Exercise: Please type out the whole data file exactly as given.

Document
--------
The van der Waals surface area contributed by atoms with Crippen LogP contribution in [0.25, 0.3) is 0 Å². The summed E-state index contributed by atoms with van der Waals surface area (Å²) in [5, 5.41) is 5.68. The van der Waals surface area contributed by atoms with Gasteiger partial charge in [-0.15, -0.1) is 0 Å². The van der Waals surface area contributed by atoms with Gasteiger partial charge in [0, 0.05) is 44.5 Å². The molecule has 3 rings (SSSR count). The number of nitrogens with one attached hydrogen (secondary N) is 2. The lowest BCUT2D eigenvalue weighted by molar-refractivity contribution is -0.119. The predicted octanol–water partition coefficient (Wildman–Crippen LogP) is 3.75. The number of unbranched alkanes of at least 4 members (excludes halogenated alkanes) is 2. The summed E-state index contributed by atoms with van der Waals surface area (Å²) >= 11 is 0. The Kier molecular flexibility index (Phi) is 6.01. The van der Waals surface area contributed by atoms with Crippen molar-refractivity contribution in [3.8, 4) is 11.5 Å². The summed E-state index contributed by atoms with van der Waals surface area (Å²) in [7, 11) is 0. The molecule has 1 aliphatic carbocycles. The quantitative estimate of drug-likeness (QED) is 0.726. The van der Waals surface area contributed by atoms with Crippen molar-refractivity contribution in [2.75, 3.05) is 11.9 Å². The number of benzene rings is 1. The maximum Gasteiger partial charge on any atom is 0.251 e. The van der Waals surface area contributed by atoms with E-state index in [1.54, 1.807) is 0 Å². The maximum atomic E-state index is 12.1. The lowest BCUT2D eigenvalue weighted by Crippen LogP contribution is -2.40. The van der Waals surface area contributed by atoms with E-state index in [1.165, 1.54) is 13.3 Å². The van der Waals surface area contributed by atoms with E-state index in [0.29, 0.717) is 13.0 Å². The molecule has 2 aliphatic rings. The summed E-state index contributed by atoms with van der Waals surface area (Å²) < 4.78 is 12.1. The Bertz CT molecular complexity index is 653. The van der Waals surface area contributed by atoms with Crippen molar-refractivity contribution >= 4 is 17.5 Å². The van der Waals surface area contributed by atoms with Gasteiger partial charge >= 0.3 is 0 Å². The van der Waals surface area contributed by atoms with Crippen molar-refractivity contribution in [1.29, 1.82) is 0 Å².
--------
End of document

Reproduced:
The van der Waals surface area contributed by atoms with Crippen LogP contribution in [0.25, 0.3) is 0 Å². The summed E-state index contributed by atoms with van der Waals surface area (Å²) in [5, 5.41) is 5.68. The van der Waals surface area contributed by atoms with Gasteiger partial charge in [-0.15, -0.1) is 0 Å². The van der Waals surface area contributed by atoms with Gasteiger partial charge in [0, 0.05) is 44.5 Å². The molecule has 3 rings (SSSR count). The number of nitrogens with one attached hydrogen (secondary N) is 2. The lowest BCUT2D eigenvalue weighted by molar-refractivity contribution is -0.119. The predicted octanol–water partition coefficient (Wildman–Crippen LogP) is 3.75. The number of unbranched alkanes of at least 4 members (excludes halogenated alkanes) is 2. The summed E-state index contributed by atoms with van der Waals surface area (Å²) >= 11 is 0. The Kier molecular flexibility index (Phi) is 6.01. The van der Waals surface area contributed by atoms with Crippen molar-refractivity contribution in [3.8, 4) is 11.5 Å². The summed E-state index contributed by atoms with van der Waals surface area (Å²) in [7, 11) is 0. The molecule has 1 aliphatic carbocycles. The quantitative estimate of drug-likeness (QED) is 0.726. The van der Waals surface area contributed by atoms with Crippen molar-refractivity contribution in [2.75, 3.05) is 11.9 Å². The number of benzene rings is 1. The maximum Gasteiger partial charge on any atom is 0.251 e. The van der Waals surface area contributed by atoms with E-state index in [1.54, 1.807) is 0 Å². The maximum atomic E-state index is 12.1. The lowest BCUT2D eigenvalue weighted by Crippen LogP contribution is -2.40. The van der Waals surface area contributed by atoms with E-state index in [1.165, 1.54) is 13.3 Å². The van der Waals surface area contributed by atoms with E-state index in [0.29, 0.717) is 13.0 Å². The molecule has 2 aliphatic rings. The summed E-state index contributed by atoms with van der Waals surface area (Å²) < 4.78 is 12.1. The Bertz CT molecular complexity index is 653. The van der Waals surface area contributed by atoms with Crippen molar-refractivity contribution >= 4 is 17.5 Å². The van der Waals surface area contributed by atoms with Gasteiger partial charge >= 0.3 is 0 Å². The van der Waals surface area contributed by atoms with Crippen molar-refractivity contribution in [1.29, 1.82) is 0 Å².